Consumer Protection Act Case Study
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Published: Tue, 02 Jan 2018
This case study concerns the liability of a manufacturer of a product for harm which is suffered by the “ultimate consumer” of that product. It is important to consider the remedies that would be available in contract and under the doctrine of tortuous liability for defective goods.
There is privity of contract in the relationship between Pamela and Cooks Stores and, therefore, in contract a remedy would be available to Pamela only. To invoke such a remedy under contract, Pamela should be able to rely on the terms implied into the contract by the Sale of Goods Act 1979, such as provided under s. 14 (2B) by which goods are not of satisfactory quality if they are unsatisfactory in terms of safety and durability, according to the standards of a reasonable person. The SGA provides recourse to a seller and, therefore, this act should enable Pamela to reclaim the £175 purchase price of the food processor from Cooks Stores.
According to the “narrow rule” in Donoghue v Stevenson a manufacturer owes a duty to the customer to take reasonable care when he sells goods in the form in which he intends them to reach the ultimate consumer with no reasonable possibility of intermediate examination. This rule is a variety of negligence and creates a regime of fault-based liability on the part of manufacturers, which will include retailers, such as Cooks Stores, alongside Price (UK) Ltd.
Both Pamela and Rose are potential claimants since here they are both “ultimate consumers” and the rule covers those who receive goods as presents and bystanders. To bring an action in tort Rose, as the claimant, would have to show the existence of a duty of care, breach and causation.
Rose might have a cause of action against Price (UK) Ltd as manufacturer, if she can show that there has been a failure in the production process, for instance. The doctrine of res ipsa loquitur may be useful here, as developed in Scott v London and St Katherine Docks Co., which, it has been argued, creates a rebuttable presumption of negligence on the part of the defendant. Following Erle CJ Rose would have to show that the accident was of the kind that does not normally occur in the absence of a want of care, that the defendant had exclusive control over the thing which caused harm and that the defendant cannot offer any plausible alternative explanation of what caused the accident. Although these would be evidential questions, they might help Rose to determine whether or not Price (UK) Ltd has breached its duty of care, which is important since experts are unable to identify the precise reason for the incident.
It is important to consider the possibility of intermediate examination and whether Rose was using the food processor properly. While it is stated that Rose followed the operating instructions carefully, it should be noted that Pamela has used it previously – if not frequently – without difficulty. This leaves open the possibility that consumer misuse is at the root of the problem. Further, the manufacturer might be exonerated if another person can reasonably be expected to inspect their product.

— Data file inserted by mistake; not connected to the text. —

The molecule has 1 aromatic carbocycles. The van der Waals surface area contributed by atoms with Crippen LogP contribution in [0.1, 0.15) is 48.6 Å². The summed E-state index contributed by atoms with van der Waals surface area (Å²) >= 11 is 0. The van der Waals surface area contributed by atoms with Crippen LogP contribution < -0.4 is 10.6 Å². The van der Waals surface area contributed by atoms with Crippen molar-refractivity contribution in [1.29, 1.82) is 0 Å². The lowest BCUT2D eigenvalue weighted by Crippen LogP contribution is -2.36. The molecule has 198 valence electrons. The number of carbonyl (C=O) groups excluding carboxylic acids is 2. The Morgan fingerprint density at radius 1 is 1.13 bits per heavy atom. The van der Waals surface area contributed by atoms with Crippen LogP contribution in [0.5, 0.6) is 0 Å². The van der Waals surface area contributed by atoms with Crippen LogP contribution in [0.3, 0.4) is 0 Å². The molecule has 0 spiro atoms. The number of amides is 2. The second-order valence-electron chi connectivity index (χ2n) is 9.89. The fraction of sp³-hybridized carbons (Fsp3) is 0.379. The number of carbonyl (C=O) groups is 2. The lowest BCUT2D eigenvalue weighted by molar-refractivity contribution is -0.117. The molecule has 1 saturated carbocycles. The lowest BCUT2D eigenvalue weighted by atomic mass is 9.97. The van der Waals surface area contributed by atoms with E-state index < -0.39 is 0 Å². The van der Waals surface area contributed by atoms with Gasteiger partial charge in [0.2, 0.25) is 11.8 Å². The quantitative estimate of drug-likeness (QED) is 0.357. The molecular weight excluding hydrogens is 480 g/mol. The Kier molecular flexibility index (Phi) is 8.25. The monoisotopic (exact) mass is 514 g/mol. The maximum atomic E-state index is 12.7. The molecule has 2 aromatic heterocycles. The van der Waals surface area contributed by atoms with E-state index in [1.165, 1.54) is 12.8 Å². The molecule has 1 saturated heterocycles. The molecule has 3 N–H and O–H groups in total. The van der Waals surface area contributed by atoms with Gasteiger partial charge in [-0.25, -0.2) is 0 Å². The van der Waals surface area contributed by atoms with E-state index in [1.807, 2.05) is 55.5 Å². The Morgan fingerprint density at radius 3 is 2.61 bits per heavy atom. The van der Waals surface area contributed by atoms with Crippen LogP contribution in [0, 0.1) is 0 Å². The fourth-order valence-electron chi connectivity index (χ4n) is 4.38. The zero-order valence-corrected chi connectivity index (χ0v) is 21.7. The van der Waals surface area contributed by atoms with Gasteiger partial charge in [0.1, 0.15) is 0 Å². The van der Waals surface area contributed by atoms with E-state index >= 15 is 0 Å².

From the facts as presented it is unclear whether the food processor could reasonably be subject to an intermediate investigation, as was argued unsuccessfully by the defendant in Grant v Australian Knitting Mills. If this reasonable expectation arises the tester could be regarded as the cause of the harm, and therefore, Cooks Stores might be found to have contributed to the negligence of Price (UK) Ltd. It is, however, unclear whether a retailer can reasonably be expected to test every appliance that it sells. This defence would be unlikely to allow Price (UK) Ltd. to deflect all the blame on to Cooks Stores.
The burden of proving the causal link between any breach of duty by Price (UK) Ltd and/or Cooks Stores and the harm suffered by Rose rests with Rose herself, as confirmed in Foster v Biosil. Should she fail to satisfy the burden of proof in this respect, her action will fail. Should Rose be successful, following Aswan Engineering she would be able to recover “non-integral” damage caused by the defect in the food processor, such as the vase. She would also have a claim for loss of amenity in respect of the personal injury to her hands and face, with a quantum to be evaluated.
The regime introduced by the Part I of the Consumer Protection Act (CPA) 1987 would provide Rose with an alternative, since it purports to create a system of strict liability in respect of defective products that cause physical harm to a person or property. The CPA 1987 makes a producer, i.e. Price (UK) Ltd., responsible for the defectiveness of their product, however, according to CPA 1987 s. 3(1) regard may be had to any warnings which had been provided. The status of any such warning remains unclear. The CPA 1987 s. 3(2) allows a court to consider how a product might reasonably be used. It remains to be seen whether Rose was using the food processor for the correct purpose, even if she was attempting to follow the instructions. It is clear from CPA 1987 s. 6(4) that the defence of contributory negligence will apply to a defective product and any damages awarded to Rose may be reduced dependent on her blameworthiness.
The CPA can be invoked against anyone involved within the chain of manufacture and distribution and liability is joint and several, so Rose would be best advised to sue whoever has the greatest financial resources. Cooks Stores, as a supplier, is however only liable to name their supplier and, accordingly, Price (UK) Ltd. will be Rose’s target for any damages. The CPA covers personal injury, but no damage to property under £275 and, therefore, under the guise of this act, Rose would be unable to claim for the damage to her vase and would be advised to rely on tort.
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